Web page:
## Saturday, 20 August 2016

### Chapter 6 Exercise 22, Introduction to Java Programming, Tenth Edition Y. Daniel LiangY.

**6.22 (Math: approximate the square root) There are several techniques for implementing the sqrt method in the Math class. One such technique is known as the Babylonian method. It approximates the square root of a number, n, by repeatedly performing a calculation using the following formula:

nextGuess = (lastGuess + n / lastGuess) / 2

When nextGuess and lastGuess are almost identical, nextGuess is the approximated square root. The initial guess can be any positive value (e.g., 1). This value will be the starting value for lastGuess. If the difference between nextGuess and lastGuess is less than a very small number, such as 0.0001, you can claim that nextGuess is the approximated square root of n. If not, next- Guess becomes lastGuess and the approximation process continues. Implement the following method that returns the square root of n.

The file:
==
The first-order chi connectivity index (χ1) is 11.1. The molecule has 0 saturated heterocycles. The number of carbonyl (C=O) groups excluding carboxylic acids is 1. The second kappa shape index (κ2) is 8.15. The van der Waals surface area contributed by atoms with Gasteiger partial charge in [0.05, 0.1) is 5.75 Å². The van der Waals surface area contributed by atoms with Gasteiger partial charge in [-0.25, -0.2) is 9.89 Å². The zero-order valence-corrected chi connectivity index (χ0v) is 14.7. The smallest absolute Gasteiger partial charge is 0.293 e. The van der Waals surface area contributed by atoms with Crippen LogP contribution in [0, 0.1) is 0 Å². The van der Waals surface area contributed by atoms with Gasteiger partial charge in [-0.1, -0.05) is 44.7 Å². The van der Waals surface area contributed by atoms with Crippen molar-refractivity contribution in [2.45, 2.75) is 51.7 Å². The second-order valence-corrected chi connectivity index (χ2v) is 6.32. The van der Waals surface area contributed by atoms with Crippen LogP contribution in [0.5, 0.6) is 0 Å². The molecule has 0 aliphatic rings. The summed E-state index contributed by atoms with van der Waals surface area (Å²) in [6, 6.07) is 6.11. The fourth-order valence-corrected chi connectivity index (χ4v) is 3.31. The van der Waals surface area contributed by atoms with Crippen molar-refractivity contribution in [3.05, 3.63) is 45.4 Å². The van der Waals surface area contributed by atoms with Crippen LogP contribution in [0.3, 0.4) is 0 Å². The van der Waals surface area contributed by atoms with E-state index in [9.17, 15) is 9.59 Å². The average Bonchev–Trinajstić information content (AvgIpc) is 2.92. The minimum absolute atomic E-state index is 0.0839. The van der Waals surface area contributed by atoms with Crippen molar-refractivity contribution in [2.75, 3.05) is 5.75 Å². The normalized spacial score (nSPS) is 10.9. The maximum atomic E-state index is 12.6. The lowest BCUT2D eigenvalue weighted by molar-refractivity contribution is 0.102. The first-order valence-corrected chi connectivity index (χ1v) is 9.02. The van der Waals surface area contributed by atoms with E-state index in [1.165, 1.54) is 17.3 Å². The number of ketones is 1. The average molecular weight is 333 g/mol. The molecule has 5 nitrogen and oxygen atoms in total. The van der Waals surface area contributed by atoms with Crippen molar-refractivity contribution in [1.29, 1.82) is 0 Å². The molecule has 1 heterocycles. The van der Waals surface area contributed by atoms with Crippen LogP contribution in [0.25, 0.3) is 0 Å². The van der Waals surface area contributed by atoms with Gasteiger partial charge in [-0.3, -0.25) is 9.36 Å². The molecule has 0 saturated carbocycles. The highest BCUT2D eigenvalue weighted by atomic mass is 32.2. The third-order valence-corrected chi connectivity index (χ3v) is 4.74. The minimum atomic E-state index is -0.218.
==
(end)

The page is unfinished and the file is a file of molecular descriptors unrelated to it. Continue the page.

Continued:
public static double sqrt(long n)

import java.util.Scanner;

public class ProgrammingExercise6_22 {

public static void main(String[] args) {
System.out.print("Enter a number:");
Scanner input = new Scanner(System.in);
long n = input.nextLong();
System.out.println("\nThe square root of " + n + " is " + sqrt(n));

}

public static double sqrt(long n) {
double lastGuess = 1, nextGuess = 1;
int nOfG = 0;

do {
lastGuess = nextGuess;
nextGuess = (lastGuess + (n / lastGuess)) / 2;
nOfG++;
System.out.println("Guess " + nOfG + " is " + nextGuess);
} while (Math.abs(lastGuess - nextGuess) > 0.0001);

return nextGuess;
}

}